In today’s world, everyone is potentially a journalist. Out of 8000 people there, perhaps 1000, perhaps 2000 would have wanted to report from AAAS in some form. Some would write stories for traditional media, some for New Media, and some would write for personal blogs. There is really no distinction between these. And it is almost impossible to predict in advance who will blog – anyone can just get inspired on the spot, or a blogger can come in, find it boring, and not write anything (not being able to blog on the spot, I am not sure I will have energy and inspiration to do much post-hoc blogging now that I am back home).
Some people were paid to come to AAAS and write stories for a particular media outlet. But many others would have done some kind of reporting as well. A few blog posts. An avalanche of tweets. A bunch of good pictures on Flickr. Perhaps going around with a digital audio recorder or video camera, interviewing people and posting the files online. Some would do a lot of this. Some very little. Most would do nothing. The best of the best would do ALL of this.
So what every conference needs is a lot of power outlets and the free wifi everywhere. That way both traditional and new journalists can do their jobs everywhere in that space. Neither old nor new journalists really need a press center for anything any more, except for free coffee (which should be provided for everyone anyway). There is no need for a room full of computers. People prefer to work on their own laptops anyway. And often prefer to write their stuff in some secluded corner, not surrounded by the noise of 100 keyboards on fire.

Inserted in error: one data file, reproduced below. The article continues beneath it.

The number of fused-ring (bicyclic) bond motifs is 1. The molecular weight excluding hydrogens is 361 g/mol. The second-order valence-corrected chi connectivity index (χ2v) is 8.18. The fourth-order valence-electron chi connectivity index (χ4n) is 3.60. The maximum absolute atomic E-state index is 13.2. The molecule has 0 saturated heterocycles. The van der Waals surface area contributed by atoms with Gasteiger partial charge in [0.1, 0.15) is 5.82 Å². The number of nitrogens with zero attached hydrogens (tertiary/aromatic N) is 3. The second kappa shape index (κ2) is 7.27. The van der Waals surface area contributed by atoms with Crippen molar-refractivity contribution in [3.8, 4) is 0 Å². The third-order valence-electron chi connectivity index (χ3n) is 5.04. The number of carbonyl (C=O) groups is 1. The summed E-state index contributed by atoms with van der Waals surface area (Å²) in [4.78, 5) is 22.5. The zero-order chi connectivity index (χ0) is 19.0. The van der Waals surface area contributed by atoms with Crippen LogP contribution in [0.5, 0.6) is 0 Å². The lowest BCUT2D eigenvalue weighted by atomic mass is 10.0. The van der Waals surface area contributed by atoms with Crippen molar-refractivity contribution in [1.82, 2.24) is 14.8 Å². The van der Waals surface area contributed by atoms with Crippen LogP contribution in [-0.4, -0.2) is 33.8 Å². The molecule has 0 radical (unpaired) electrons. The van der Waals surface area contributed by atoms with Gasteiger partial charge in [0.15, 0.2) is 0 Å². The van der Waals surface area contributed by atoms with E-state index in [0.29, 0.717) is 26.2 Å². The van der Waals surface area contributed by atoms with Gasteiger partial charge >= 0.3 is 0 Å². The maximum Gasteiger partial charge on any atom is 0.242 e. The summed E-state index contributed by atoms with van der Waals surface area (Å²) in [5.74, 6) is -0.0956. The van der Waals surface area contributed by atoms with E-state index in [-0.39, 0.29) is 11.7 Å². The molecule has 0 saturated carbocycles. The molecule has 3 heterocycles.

What did the decision to have a press room accomplish? It limited the power outlets and online access to a very small part of the space. The Fire Marshall decides how many people can fill that space. Many more people, not being able to get online outside of it, would want to enter that space. This then introduces a problem for the organizers – how do they limit the use of the space to only the number of people that can legally occupy it? So they pick an arbitrary criterion: allowing the entrance into that space only to people who are officially working for organizations that in the last century were called “press”.
So, not having wifi everywhere, while having such a thing as a “press room” in the first place, is quaint and outdated and leads to these kinds of problems. This is a structural problem that leads to the artificial division between “journalists” and “bloggers” (and bad feelings that come from the enforcement of this division).
If everyone can send/post all their stuff from everywhere in the building, there is no need for a designated room. If there is no designated room, there is no need for designated name tags, no need for applying for press passes, no need for credentialing, and no need for anyone to make arbitrary decisions who is press and who is not.
I hope AAAS has learned from this year’s experience and will grow up by the time of next year’s meeting in Washington DC. I hope their scouts are looking for a venue that has power outlets everywhere and free wifi for everyone. So we don’t need to worry any more about the definition of “who is a journalist” for the coverage of conferences.